When you are traveling, it is hard to sleep well.
Poor sleep at night can disrupt your body clock and lead to many health problems, including diabetes, high blood pressure and mood issues.
You may also feel too tired to do regular physical activities and eat a healthy diet.
To solve the problem, Charlene Gamaldo, medical director of the Johns Hopkins Center for Sleep, provide six tips for all travelers.
You need to sleep strategically.
Three days before you’re scheduled to travel, begin moving your bedtime an hour earlier (or later, as appropriate) than you normally would.
Add another hour the second evening, and a third hour on the third day.
The researchers suggest that it takes one day per time zone for your body to adjust, so planning ahead can help ease the transition.
You should go with the local flow (usually).
After you land, try to sync up with the local schedule. If you’re landing when people are awake in the middle of the day, that’s what you want to do, too.
It is important to sleep as much as you can on the plane. If you’re going to be landing at night, do your best to stay awake on the plane and sleep at your destination.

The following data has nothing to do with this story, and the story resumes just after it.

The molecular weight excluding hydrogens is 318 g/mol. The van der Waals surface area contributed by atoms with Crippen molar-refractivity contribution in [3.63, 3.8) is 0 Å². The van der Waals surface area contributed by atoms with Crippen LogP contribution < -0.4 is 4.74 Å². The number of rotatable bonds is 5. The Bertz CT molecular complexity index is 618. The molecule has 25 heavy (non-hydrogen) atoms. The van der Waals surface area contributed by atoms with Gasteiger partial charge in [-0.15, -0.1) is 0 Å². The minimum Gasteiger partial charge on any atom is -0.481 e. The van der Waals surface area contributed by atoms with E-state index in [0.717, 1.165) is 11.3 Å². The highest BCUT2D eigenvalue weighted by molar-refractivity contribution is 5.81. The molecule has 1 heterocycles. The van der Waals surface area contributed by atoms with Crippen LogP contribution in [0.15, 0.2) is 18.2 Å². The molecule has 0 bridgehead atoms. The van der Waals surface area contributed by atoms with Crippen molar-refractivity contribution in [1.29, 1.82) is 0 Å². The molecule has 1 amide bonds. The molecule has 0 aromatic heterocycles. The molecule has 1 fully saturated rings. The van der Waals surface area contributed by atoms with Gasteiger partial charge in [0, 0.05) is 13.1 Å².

You need to follow the two-day rule.
If you’re going to be staying somewhere fewer than two days, try and keep to your own schedule. By the time your body adapts, it’ll be time to come home.
In these cases, she suggests requesting that any obligations or meetings happen during the equivalent of your peak waking hours at home whenever possible.
Let there be light.
If your flight touches down first thing in the morning as you travel east, bring along a pair of sunglasses to minimize light exposure.
You need to get maximal light exposure in the late morning and early afternoon, which shifts your body clock closer to your destination’s time zone.
If you’re traveling westward, which is less disruptive, aim for light exposure in the early evening. Eat outdoors or go for a walk to push your body clock a bit later.
You should try to move your body.
When you’re ready to begin the day, you can take a warm shower and heading outside for exercise to signal your body that it’s time to get going.
Increasing core body temperature is a trigger for your body clock.
You can try to take melatonin.
Natural levels of the hormone melatonin typically rise about two hours before bedtime, preparing your body for rest.
If you’re traveling, your body might need a little nudge. Melatonin is available as a nonprescription sleep aid in doses of up to 10 milligrams.
It helps your body produce natural melatonin at the appropriate time when your schedule is off-kilter.
Studies indicate that light exposure during the day is more effective for resetting your internal clock.
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